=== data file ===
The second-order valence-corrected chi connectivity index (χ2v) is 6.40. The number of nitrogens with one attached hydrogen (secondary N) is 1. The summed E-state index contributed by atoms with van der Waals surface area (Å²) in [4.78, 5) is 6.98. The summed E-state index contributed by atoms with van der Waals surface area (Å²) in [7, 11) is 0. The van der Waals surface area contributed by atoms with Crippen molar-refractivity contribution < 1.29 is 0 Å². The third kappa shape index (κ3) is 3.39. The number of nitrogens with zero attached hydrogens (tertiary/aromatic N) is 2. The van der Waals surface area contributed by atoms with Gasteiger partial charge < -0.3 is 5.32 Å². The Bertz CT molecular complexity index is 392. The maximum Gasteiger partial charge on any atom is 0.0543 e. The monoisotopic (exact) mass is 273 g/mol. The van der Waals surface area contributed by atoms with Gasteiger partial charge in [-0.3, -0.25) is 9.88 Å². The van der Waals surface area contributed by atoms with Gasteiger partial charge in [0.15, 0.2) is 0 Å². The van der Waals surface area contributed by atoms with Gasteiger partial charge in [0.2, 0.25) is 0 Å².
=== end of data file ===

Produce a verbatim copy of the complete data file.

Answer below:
The second-order valence-corrected chi connectivity index (χ2v) is 6.40. The number of nitrogens with one attached hydrogen (secondary N) is 1. The summed E-state index contributed by atoms with van der Waals surface area (Å²) in [4.78, 5) is 6.98. The summed E-state index contributed by atoms with van der Waals surface area (Å²) in [7, 11) is 0. The van der Waals surface area contributed by atoms with Crippen molar-refractivity contribution < 1.29 is 0 Å². The third kappa shape index (κ3) is 3.39. The number of nitrogens with zero attached hydrogens (tertiary/aromatic N) is 2. The van der Waals surface area contributed by atoms with Gasteiger partial charge < -0.3 is 5.32 Å². The Bertz CT molecular complexity index is 392. The maximum Gasteiger partial charge on any atom is 0.0543 e. The monoisotopic (exact) mass is 273 g/mol. The van der Waals surface area contributed by atoms with Gasteiger partial charge in [-0.3, -0.25) is 9.88 Å². The van der Waals surface area contributed by atoms with Gasteiger partial charge in [0.15, 0.2) is 0 Å². The van der Waals surface area contributed by atoms with Gasteiger partial charge in [0.2, 0.25) is 0 Å².